Photo: Creative Commons, Agencia Brasil
Many Canadians were surprised to see the most heated exchange during the french-language debate last week not to be about the economy or national security, but instead the right to wear the niqab during citizenship ceremonies.
for those who don’t know, a niqab is a face covering that some Muslim women wear, which covers a woman’s face and hair, excluding her eyes. there is debate among Muslim scholars whether the niqab is obligatory or not.
Recently the federal court of appeal dismissed the federal government’s appeal to a previous decision that struck down the government’s ban on wearing full veils at citizenship ceremonies. The conservative government said they would take the matter to the Supreme Court, and reimplement the niqab ban, which was first introduced in 2011, within the first 100 days of re-election.
This ideological tug of war began when a Muslim woman, Zunera Ishaq, took the government to court, refusing to take part in a citizenship ceremony if she was forced to show her face in public.
We have to wonder, what threat does the niqab pose that would make the government take such harsh actions? We’re not sure we’ll be able to answer that question for you.
Both the Conservatives and Bloc Québécois argued against the niqab during the debate, saying it marginalizes women.
“I will never tell my young daughter that a woman should cover her face because she is a woman,” said Harper during the debate. “that’s not our Canada. that’s not acceptable to me.”
He has also previously said the niqab was “rooted in a culture that is anti-women.”
“The first bill the Bloc Québécois will introduce is forbidding voting while wearing a face covering, oath of citizenship or granting services with a face covering,” said Duceppe during the debate, whose party has also been running aggressive attack ads against the niqab.
Opponents of the veil have used fear mongering and misinformation to drum up support for the ban, and unfortunately, it’s working. Results of a government-funded poll found that 82 per cent of the 3,000 Canadians surveyed said they supported a requirement that people show their faces during citizenship ceremonies.
Support was highest in Quebec at 93 per cent.
Do these two leaders really think the best way to combat the marginalization of women is by policing what they wear? Is taking a woman to the Supreme Court of Canada because you don’t approve of her outfit a feminist move?
According to a report conducted earlier this year by the Canadian council of Muslim Women, the majority of women said they wore a niqab out of religious obligation and as an expression of their identity, none said they were forced or encouraged to wear the niqab by family members, except for spouses. Most of the women, the majority of whom were Canadian citizens born abroad, said they began wearing the veil when they arrived in Canada.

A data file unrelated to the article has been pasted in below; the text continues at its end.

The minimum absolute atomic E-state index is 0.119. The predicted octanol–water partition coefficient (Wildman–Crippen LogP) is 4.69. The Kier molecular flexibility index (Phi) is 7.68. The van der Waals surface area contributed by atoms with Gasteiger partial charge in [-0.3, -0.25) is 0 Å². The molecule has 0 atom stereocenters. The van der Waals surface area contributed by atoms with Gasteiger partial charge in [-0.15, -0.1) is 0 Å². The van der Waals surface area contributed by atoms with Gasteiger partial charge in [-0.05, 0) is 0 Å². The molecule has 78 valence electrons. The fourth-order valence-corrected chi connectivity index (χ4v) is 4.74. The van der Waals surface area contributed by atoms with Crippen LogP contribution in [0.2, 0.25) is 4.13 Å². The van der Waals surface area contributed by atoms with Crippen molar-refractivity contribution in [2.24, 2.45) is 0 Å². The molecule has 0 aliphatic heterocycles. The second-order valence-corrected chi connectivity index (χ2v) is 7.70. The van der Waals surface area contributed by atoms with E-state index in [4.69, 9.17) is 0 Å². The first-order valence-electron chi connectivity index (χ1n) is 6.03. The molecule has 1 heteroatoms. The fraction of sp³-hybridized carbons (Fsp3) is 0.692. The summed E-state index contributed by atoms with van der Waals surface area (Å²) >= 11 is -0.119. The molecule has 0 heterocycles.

From a security point of view, Ishaq—and many other women who wear the veil—are happy to show their faces before an official, but don’t wish to take off the niqab during the public part of the ceremony.
“Probably the main takeaway of that is that all the people we talked to were very anxious to emphasize that they could be flexible,” said Lynda Clarke, a Concordia professor who authored the report, according to the Toronto Star. “Clearly they do have boundaries… but what they wanted to emphasize is ‘yes, I could lift this, I could do that, that’s fine.’”
The report does have a small sample size, 38 women were surveyed online, 35 participated in focus groups, and eight were interviewed in depth, but it does serve as an indicator that the issue is more complex than it seems. It also demonstrates the need to consult with Muslim women.
Seeing the issue brought up at a federal debate, one has to wonder, how many people does this issue actually affect? The answer is unknown, but the Federal Court puts the number of women who want to take their citizenship test wearing a veil at around 100 nationwide. To put this number in perspective, there are just over a million Muslim women in Canada.
Here are a few other issues that concern only 100 people in Canada:
- The number of students who voted in last year’s GSAÉD elections.
- The amount of people in Ottawa who “can’t wait for winter, no really, winter’s great” (we assume).
- Less than half of the number of car accidents in Canada that involve a collision with a moose (247 is the actual number).
- The estimated amount of Ontario residents who own a pet lion or tiger—wait sorry, actually there are five times the amount of people who own pet lions and tigers in Ontario than wear niqabs to citizenship ceremonies in Canada.
Now here’s a few issues that affect a lot more than 100 people that weren’t discussed as in-depth as the niqab at the debate.
- The amount of Canadians who can’t afford to own a home, because of the housing bubble.
- Issues facing Canada’s aboriginal population such as less access to education, healthcare, and adequate housing, higher rates of incarceration per capita, high numbers of missing and murdered indigenous women, and more.
- Issues in the Far North, including extreme poverty, exponential food prices, and soaring suicide rates.
- The number of Canadians who will suffer from a mental illness at some point in their lives (1 in 5).
- The number of Canadians who will not be able to vote this election, or will have difficulty voting because of the Fair Elections Act.
- The amount of students who will not be able to pay off their student loans this year.
The government has failed to provide ways that the niqab directly affects other Canadians. We challenge you to think of it as well: how does someone’s clothing choices affect you personally?